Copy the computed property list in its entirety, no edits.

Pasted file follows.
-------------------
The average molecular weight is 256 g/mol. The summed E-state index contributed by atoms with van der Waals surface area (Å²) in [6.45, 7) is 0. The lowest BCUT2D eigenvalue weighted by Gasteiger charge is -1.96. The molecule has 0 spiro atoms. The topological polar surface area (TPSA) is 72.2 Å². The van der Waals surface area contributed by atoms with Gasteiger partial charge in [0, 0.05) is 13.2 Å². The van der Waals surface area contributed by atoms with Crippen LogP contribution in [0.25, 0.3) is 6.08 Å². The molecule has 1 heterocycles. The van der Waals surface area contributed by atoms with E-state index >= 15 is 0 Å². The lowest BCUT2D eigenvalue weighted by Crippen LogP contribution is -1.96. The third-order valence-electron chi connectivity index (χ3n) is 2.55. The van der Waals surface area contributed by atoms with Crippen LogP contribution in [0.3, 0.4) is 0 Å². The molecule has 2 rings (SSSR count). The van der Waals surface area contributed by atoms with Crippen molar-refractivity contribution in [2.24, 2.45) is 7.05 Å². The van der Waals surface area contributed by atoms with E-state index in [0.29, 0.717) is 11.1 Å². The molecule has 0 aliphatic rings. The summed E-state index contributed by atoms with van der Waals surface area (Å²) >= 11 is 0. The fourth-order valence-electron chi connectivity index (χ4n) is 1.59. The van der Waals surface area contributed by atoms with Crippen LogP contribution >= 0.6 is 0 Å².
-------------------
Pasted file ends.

The average molecular weight is 256 g/mol. The summed E-state index contributed by atoms with van der Waals surface area (Å²) in [6.45, 7) is 0. The lowest BCUT2D eigenvalue weighted by Gasteiger charge is -1.96. The molecule has 0 spiro atoms. The topological polar surface area (TPSA) is 72.2 Å². The van der Waals surface area contributed by atoms with Gasteiger partial charge in [0, 0.05) is 13.2 Å². The van der Waals surface area contributed by atoms with Crippen LogP contribution in [0.25, 0.3) is 6.08 Å². The molecule has 1 heterocycles. The van der Waals surface area contributed by atoms with E-state index >= 15 is 0 Å². The lowest BCUT2D eigenvalue weighted by Crippen LogP contribution is -1.96. The third-order valence-electron chi connectivity index (χ3n) is 2.55. The van der Waals surface area contributed by atoms with Crippen LogP contribution in [0.3, 0.4) is 0 Å². The molecule has 2 rings (SSSR count). The van der Waals surface area contributed by atoms with Crippen molar-refractivity contribution in [2.24, 2.45) is 7.05 Å². The van der Waals surface area contributed by atoms with E-state index in [0.29, 0.717) is 11.1 Å². The molecule has 0 aliphatic rings. The summed E-state index contributed by atoms with van der Waals surface area (Å²) >= 11 is 0. The fourth-order valence-electron chi connectivity index (χ4n) is 1.59. The van der Waals surface area contributed by atoms with Crippen LogP contribution >= 0.6 is 0 Å².